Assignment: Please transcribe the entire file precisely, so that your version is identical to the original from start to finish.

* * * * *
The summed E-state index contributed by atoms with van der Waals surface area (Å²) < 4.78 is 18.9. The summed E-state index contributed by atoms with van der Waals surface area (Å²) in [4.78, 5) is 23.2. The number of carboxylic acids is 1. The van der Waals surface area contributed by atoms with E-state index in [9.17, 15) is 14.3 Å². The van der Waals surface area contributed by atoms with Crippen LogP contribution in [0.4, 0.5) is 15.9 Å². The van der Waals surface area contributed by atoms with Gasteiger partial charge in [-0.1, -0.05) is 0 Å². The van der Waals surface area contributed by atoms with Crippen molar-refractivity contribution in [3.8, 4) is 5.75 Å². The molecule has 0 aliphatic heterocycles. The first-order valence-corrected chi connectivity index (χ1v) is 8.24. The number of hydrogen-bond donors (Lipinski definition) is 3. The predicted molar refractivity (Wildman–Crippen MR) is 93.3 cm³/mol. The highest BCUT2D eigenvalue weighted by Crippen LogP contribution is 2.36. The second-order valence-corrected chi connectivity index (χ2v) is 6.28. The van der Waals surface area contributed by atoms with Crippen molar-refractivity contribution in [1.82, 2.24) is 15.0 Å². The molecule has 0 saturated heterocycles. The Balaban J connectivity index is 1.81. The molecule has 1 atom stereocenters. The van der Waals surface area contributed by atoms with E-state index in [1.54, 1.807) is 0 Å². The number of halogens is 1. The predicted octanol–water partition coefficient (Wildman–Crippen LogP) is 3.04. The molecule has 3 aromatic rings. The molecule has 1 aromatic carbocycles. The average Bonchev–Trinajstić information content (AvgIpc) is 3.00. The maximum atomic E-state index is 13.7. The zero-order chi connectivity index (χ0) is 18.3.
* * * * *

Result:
The summed E-state index contributed by atoms with van der Waals surface area (Å²) < 4.78 is 18.9. The summed E-state index contributed by atoms with van der Waals surface area (Å²) in [4.78, 5) is 23.2. The number of carboxylic acids is 1. The van der Waals surface area contributed by atoms with E-state index in [9.17, 15) is 14.3 Å². The van der Waals surface area contributed by atoms with Crippen LogP contribution in [0.4, 0.5) is 15.9 Å². The van der Waals surface area contributed by atoms with Gasteiger partial charge in [-0.1, -0.05) is 0 Å². The van der Waals surface area contributed by atoms with Crippen molar-refractivity contribution in [3.8, 4) is 5.75 Å². The molecule has 0 aliphatic heterocycles. The first-order valence-corrected chi connectivity index (χ1v) is 8.24. The number of hydrogen-bond donors (Lipinski definition) is 3. The predicted molar refractivity (Wildman–Crippen MR) is 93.3 cm³/mol. The highest BCUT2D eigenvalue weighted by Crippen LogP contribution is 2.36. The second-order valence-corrected chi connectivity index (χ2v) is 6.28. The van der Waals surface area contributed by atoms with Crippen molar-refractivity contribution in [1.82, 2.24) is 15.0 Å². The molecule has 0 saturated heterocycles. The Balaban J connectivity index is 1.81. The molecule has 1 atom stereocenters. The van der Waals surface area contributed by atoms with E-state index in [1.54, 1.807) is 0 Å². The number of halogens is 1. The predicted octanol–water partition coefficient (Wildman–Crippen LogP) is 3.04. The molecule has 3 aromatic rings. The molecule has 1 aromatic carbocycles. The average Bonchev–Trinajstić information content (AvgIpc) is 3.00. The maximum atomic E-state index is 13.7. The zero-order chi connectivity index (χ0) is 18.3.